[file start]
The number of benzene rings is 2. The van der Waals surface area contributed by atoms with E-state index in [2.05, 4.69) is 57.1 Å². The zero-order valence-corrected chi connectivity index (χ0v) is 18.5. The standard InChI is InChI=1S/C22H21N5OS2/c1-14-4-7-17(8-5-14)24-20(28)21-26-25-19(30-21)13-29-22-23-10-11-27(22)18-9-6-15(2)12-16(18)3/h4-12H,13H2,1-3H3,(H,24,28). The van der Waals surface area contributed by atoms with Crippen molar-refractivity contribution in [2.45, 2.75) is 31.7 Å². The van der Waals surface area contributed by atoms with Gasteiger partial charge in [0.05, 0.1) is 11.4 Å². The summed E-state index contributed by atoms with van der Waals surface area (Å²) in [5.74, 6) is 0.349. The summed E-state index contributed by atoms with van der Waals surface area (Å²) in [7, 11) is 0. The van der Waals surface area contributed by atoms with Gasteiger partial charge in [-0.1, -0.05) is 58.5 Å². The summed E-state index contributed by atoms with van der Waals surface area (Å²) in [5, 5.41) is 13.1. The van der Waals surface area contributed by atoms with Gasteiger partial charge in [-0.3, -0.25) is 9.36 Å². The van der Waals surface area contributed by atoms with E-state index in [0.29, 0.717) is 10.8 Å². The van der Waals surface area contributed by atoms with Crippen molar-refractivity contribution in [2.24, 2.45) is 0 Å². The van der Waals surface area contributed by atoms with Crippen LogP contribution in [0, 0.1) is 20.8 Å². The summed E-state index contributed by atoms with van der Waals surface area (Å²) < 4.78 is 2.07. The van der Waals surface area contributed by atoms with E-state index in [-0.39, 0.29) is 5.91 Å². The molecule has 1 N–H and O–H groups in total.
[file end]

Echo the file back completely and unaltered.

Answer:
The number of benzene rings is 2. The van der Waals surface area contributed by atoms with E-state index in [2.05, 4.69) is 57.1 Å². The zero-order valence-corrected chi connectivity index (χ0v) is 18.5. The standard InChI is InChI=1S/C22H21N5OS2/c1-14-4-7-17(8-5-14)24-20(28)21-26-25-19(30-21)13-29-22-23-10-11-27(22)18-9-6-15(2)12-16(18)3/h4-12H,13H2,1-3H3,(H,24,28). The van der Waals surface area contributed by atoms with Crippen molar-refractivity contribution in [2.45, 2.75) is 31.7 Å². The van der Waals surface area contributed by atoms with Gasteiger partial charge in [0.05, 0.1) is 11.4 Å². The summed E-state index contributed by atoms with van der Waals surface area (Å²) in [5.74, 6) is 0.349. The summed E-state index contributed by atoms with van der Waals surface area (Å²) in [7, 11) is 0. The van der Waals surface area contributed by atoms with Gasteiger partial charge in [-0.1, -0.05) is 58.5 Å². The summed E-state index contributed by atoms with van der Waals surface area (Å²) in [5, 5.41) is 13.1. The van der Waals surface area contributed by atoms with Gasteiger partial charge in [-0.3, -0.25) is 9.36 Å². The van der Waals surface area contributed by atoms with E-state index in [0.29, 0.717) is 10.8 Å². The van der Waals surface area contributed by atoms with Crippen molar-refractivity contribution in [2.24, 2.45) is 0 Å². The van der Waals surface area contributed by atoms with Crippen LogP contribution in [0, 0.1) is 20.8 Å². The summed E-state index contributed by atoms with van der Waals surface area (Å²) < 4.78 is 2.07. The van der Waals surface area contributed by atoms with E-state index in [-0.39, 0.29) is 5.91 Å². The molecule has 1 N–H and O–H groups in total.